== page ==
Dealing with an Overdue Pregnancy

The nine months of pregnancy bring forth myriad emotions in the expectant parents.  As an expectant mother, you are excited, anxious as well as overjoyed at the prospect of holding your little one in your arms.

As the weeks roll by one by one and the impending Expected Date of Delivery (EDD) which once seemed so far can now be counted on your fingers, your excitement knows no bounds. The anticipated fervor is threatening to burst the seams of your patience just as your expanding girth is bursting at the seams of your already adjusted maternity wear!

Antenatal classes have now run their course, the hospital bag has been unpacked and packed for the umpteenth time and the birth plan has been revised and submitted to your doctor/mid-wife for ready reference. You and your our partner have even practiced the steps involved in delivering the baby at home yourselves just in case you happen to go into labor on a stormy night or on the day when all the taxi drivers decide to call a flash strike.

But what happens when the EDD comes and goes and nothing happens, absolutely nothing, ZERO, ZILCH! You rush repeatedly to the hospital to check on the baby where the doctor reassures you that everything is fine and that the baby seems pretty comfortable inside you. You balk at the idea of your unborn baby already showing signs of rebellion and deciding to take his time when the wait is driving you nuts!

You rush home to read the section on overdue pregnancy once more in the book,’What to Expect, when you’re Expecting’ which you have already memorized like the back of your hand. The book, often termed as the Bible of American pregnancy, tries to reassure you and prepare you for such a scenario, but it all seems in vain. You try to reason out why it was you who had to exceed the due date when your mother and her mother both had their first babies before the due date.

I too had a similar experience when I was expecting my son.  All my antenatal class friends, even the ones who were due days after me had their babies, but my son refused to budge from his cosy habitat. After 10 very long and stressful days and nights, a very frazzled me was admitted to the hospital to be induced. Soon I realised that the worst had still to come as the doctors made me wait for another 2 days during which successive induction sessions did not yield any results. I was quite frustrated given the lack of progress even though I was experiencing labor pains. Finally 12 days after the due date, after failed inductions followed by an emergency C-section, my son made a rather princely entry into the world. Needless to say that one look at him banished all my frustration at the delay!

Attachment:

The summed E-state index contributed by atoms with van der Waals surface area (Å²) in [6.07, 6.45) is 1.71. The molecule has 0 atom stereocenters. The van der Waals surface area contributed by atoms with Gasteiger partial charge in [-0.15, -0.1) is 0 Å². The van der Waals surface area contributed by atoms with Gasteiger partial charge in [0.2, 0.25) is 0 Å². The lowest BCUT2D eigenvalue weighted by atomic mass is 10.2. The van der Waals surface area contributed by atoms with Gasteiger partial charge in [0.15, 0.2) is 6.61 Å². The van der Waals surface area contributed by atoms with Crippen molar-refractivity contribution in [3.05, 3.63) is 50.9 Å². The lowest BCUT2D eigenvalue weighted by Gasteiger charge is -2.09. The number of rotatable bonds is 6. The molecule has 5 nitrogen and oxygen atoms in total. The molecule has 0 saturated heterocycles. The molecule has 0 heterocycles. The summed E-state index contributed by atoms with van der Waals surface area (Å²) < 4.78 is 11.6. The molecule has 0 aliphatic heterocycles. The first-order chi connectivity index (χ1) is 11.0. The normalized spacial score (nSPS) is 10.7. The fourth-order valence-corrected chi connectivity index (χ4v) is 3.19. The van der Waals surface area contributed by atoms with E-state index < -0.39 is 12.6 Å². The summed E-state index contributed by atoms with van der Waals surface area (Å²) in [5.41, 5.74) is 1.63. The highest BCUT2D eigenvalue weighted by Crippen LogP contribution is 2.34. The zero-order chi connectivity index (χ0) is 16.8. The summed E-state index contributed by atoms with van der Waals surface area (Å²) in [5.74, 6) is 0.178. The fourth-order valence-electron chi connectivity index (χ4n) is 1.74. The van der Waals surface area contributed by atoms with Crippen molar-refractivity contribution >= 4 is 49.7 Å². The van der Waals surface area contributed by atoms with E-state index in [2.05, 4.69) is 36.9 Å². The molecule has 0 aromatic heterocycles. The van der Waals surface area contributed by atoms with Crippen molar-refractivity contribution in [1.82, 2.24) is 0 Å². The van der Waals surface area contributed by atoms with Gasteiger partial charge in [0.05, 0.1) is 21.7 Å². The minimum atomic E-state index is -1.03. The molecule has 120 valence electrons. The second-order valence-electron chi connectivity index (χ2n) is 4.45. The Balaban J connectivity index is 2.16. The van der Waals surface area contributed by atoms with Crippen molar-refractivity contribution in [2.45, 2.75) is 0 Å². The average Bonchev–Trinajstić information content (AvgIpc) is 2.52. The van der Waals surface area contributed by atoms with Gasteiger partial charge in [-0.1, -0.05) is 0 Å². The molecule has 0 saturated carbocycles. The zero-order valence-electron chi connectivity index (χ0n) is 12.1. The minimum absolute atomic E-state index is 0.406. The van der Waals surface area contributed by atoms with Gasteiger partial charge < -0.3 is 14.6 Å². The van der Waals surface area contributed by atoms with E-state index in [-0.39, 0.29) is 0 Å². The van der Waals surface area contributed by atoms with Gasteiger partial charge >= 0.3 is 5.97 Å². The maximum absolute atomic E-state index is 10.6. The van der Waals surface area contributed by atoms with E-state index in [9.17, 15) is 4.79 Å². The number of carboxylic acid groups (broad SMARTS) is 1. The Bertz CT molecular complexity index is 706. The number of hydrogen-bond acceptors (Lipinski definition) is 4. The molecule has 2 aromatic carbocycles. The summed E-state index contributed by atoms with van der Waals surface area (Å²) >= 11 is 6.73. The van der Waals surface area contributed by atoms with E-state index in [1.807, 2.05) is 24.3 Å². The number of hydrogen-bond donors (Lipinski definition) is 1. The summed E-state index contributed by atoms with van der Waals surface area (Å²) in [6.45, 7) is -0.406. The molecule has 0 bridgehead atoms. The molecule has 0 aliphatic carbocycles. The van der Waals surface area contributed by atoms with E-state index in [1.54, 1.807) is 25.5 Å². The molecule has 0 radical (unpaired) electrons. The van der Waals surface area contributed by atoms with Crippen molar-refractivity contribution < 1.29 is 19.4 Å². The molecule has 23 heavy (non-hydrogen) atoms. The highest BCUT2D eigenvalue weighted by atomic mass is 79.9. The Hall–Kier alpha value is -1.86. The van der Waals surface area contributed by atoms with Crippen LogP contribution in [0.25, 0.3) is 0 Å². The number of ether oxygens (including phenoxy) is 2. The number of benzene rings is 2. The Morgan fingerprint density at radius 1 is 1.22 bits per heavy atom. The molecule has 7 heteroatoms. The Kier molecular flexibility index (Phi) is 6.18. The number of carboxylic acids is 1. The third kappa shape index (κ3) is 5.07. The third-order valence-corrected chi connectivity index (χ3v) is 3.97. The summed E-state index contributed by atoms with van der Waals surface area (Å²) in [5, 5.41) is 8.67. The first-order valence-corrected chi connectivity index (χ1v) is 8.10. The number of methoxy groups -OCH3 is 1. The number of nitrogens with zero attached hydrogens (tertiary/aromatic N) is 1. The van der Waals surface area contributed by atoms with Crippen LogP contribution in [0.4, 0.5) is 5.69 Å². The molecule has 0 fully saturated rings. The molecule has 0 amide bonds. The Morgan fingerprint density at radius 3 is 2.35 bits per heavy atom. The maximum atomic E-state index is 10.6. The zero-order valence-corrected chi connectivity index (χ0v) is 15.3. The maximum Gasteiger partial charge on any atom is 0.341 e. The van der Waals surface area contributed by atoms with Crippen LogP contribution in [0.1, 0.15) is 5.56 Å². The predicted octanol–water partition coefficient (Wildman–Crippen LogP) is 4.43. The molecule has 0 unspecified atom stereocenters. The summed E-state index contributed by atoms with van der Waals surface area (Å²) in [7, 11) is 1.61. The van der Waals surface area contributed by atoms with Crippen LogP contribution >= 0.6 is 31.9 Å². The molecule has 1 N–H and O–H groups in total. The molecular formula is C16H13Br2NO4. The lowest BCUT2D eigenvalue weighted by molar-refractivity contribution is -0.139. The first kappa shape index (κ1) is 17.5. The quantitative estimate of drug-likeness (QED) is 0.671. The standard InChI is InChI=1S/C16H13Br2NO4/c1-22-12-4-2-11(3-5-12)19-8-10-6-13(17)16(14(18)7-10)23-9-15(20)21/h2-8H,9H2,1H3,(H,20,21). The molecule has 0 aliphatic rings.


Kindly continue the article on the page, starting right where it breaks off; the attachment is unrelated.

In most countries if the mother and unborn child are otherwise doing well, the doctors advise to wait for a week to10 days and sometimes even 2 weeks. In some cases where the mother is expecting twins or has a condition which warrants a C-section delivery imminent, doctors may decide not to wait beyond the 40 weeks.

Waiting beyond the 40 week pregnancy cycle can be really stressful for most women, especially those who are expecting their first child. However, it is important for expectant moms to remember that eventually the baby has to come into the world and fretting unnecessarily will only put the child and herself in distress.

Considering the fact that research points out that only 5% or so of the children are born on the due date, perhaps it is time that the due date is not given so much prominence.  A 37 week pregnancy is considered normal and so is a 42 week pregnancy.

Statistics also reveal that most first-time mothers go beyond the due date by almost a week to 10 days.  In that case it is almost foolish to pin all your expectations on that one date in the calendar. It is rather in the expectant mother’s interest and that of the unborn baby to be constantly encouraged by family and caregivers to enjoy the last few days of pregnancy to the fullest!